Only after these multiple checks have run, can you install and run an app on macOS. The OS will also sandbox any apps you download from the App Store, so they can’t access any data from other apps themselves without macOS’ intervention.
You need never remember to run an iPhone virus scan. iOS is secure against malware by design.
That doesn’t mean your iPhones and Macs aren’t still susceptible to other sophisticated cyberattacks. A zero-day exploit targets a vulnerability in a software, unknown at the time even to the vendor.
Smartphone manufacturers and OS makers constantly release updates to their software to patch zero-day vulnerabilities as they’re discovered (if they’re discovered), but a hacker can wreak havoc in the time it takes for a patch to be made available to users. This means you should constantly update your devices.
It’s also a great idea to supplement iOS and macOS’ built-in security with a VPN like PIA. Our VPN encrypts your data and hides your IP, which protects your privacy online. PIA also features MACE, a sophisticated tool that defends against malware, ads, and trackers using DNS-level blocking.
Do I Need an Antivirus for Android?
Android has several security features to keep the system malware-free. The OS sandboxes all code that runs on top of the Linux kernel with the Application Sandbox. Android is an open-source OS which adds to its transparency and helps the global Android community constantly identify vulnerabilities and fix them before they’re actively exploited.
Malware, if it gets into the system, can’t gain access to critical resources like the camera and sensors directly. The system has APIs (Application Programming Interface) to allow developers to access system resources and add capabilities to their apps. Camera functions, location, and Bluetooth functions are all provided via protected APIs, which Android calls ‘Permissions’.
Android defines a runtime permission environment in which each app must seek explicit permission from the user before requesting the kernel for access to a resource, like your smartphone microphone.
You can see how secure the Android system is, but it’s still not invincible when it comes to malicious apps and zero-day exploits. It’s not uncommon to come across malicious Android apps with millions of downloads.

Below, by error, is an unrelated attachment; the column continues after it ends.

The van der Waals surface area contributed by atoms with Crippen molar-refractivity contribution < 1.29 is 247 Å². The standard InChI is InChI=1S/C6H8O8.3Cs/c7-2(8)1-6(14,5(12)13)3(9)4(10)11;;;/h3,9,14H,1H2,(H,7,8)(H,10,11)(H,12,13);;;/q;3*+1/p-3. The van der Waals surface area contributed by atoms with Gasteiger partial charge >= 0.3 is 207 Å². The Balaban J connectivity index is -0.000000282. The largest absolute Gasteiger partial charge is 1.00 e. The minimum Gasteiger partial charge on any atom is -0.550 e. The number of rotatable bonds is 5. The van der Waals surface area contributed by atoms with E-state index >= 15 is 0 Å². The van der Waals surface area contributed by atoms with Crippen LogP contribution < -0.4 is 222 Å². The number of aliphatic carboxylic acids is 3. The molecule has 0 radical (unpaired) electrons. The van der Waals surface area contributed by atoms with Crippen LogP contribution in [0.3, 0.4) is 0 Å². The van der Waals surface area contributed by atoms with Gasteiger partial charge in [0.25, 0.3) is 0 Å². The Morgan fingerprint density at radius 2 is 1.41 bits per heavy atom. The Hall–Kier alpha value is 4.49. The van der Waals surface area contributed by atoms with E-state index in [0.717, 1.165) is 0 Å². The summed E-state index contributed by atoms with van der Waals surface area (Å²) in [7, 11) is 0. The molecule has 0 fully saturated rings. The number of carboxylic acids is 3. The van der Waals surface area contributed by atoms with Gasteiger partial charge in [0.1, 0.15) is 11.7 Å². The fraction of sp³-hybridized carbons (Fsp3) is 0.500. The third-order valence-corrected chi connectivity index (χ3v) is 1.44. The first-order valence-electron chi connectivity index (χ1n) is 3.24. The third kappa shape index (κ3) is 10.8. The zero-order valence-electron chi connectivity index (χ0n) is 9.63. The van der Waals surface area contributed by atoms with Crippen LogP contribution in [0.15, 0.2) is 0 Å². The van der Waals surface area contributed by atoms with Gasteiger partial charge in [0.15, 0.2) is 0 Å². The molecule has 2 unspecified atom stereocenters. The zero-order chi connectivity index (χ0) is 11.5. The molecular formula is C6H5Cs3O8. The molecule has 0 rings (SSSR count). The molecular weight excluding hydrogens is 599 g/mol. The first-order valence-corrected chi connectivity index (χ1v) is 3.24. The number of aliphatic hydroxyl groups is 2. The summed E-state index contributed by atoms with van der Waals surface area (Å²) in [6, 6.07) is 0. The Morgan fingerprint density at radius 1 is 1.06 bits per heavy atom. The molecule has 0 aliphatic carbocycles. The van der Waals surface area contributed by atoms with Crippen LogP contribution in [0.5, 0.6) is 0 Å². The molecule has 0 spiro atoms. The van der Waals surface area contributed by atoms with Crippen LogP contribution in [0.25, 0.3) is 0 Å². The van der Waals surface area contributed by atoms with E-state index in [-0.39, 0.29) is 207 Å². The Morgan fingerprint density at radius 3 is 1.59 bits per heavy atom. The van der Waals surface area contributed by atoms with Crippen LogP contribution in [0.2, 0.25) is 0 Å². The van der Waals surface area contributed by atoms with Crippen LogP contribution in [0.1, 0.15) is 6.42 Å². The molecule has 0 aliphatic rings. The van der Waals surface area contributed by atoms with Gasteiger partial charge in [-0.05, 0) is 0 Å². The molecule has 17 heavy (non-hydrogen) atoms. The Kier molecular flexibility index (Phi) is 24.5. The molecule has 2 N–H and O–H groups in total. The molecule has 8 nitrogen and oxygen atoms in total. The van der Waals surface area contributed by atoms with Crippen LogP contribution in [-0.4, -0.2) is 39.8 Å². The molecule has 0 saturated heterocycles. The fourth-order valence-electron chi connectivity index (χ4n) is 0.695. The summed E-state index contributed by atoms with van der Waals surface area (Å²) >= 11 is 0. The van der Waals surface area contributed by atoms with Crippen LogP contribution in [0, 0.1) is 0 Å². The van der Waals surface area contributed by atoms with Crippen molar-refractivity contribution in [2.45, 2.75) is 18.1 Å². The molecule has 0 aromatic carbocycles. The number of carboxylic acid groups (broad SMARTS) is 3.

If you own Android smartphones and tablets, you should have an anti-malware tool running to scan for suspicious behaviors and block them before they can cause damage. Needless to say, install all critical Android OS updates when they become available to fix vulnerabilities.
Do I Need an Antivirus for Windows?
Windows has come a long way from a security standpoint. Windows 11 includes ‘Windows Security’ as a part of the OS package itself. The antivirus software guards against malware and provides real-time protection against threats.
Windows 10, in its earlier versions, called its malware scanning utility ‘Windows Defender Security Center’.
Malware can infect Windows machines in several ways, like when you open email attachments or malicious macros in Microsoft Office files. You can also acquire a virus from an infected USB or other removable drive when you plug it into your computer.
Some legitimate software will also install add-ons and PUAs (Potentially Unwanted Application) as a part of the bundled package. Most users hardly bother to read through all the software packages they’re installing and simply click ‘OK’ when prompted to select the bundle components. This ends up installing more apps than the user really needs, not all of which are always the best for PC health.
While Windows Security is certainly a good start to bolster your device security, you should consider using it with an advanced anti-malware tool like PIA’s antivirus add-on for greater protection.
Do I Need an Antivirus for Linux?
Last, but certainly not least is Linux, an open-source operating system that renders it intrinsically safe and transparent. Malware which targets Linux systems is exceedingly rare, so if you’re considering a safer OS for your next machine, you might want to check it out.
Linux, by design, uses the principle of least privilege, wherein every user can only enter specific areas of the system. This limits catastrophic disruption in the event of a malware attack since the malicious code will be barred entry in sensitive system areas.
Even if Linux malware infects the system, it shouldn’t be able to affect the OS core, not without help. Linux is the least common OS among everyday users, compared to Windows and macOS, making it less attractive as a target for attacks.
That said, Linux is still the de-facto OS used in enterprise and mission-critical environments. Servers running Linux distros are constantly hit by DDoS (Distributed Denial of Service) attacks, viruses, spyware, ransomware, and worms. Zero-day attacks are also recorded.
You need cutting-edge antivirus software for your Linux machines if you’re taking a proactive approach towards securing your mission-critical files and data. Linux servers going down can have major repercussions for entire networks and online services.
PIA Antivirus – Your Privacy Still Comes First
Unlike many other antivirus providers, Private Internet Access offers a privacy-friendly antivirus software that keeps your devices secure, without ever logging any data or tracking your activities. PIA’s antivirus is available to download as an add-on to our award-winning VPN app for Windows.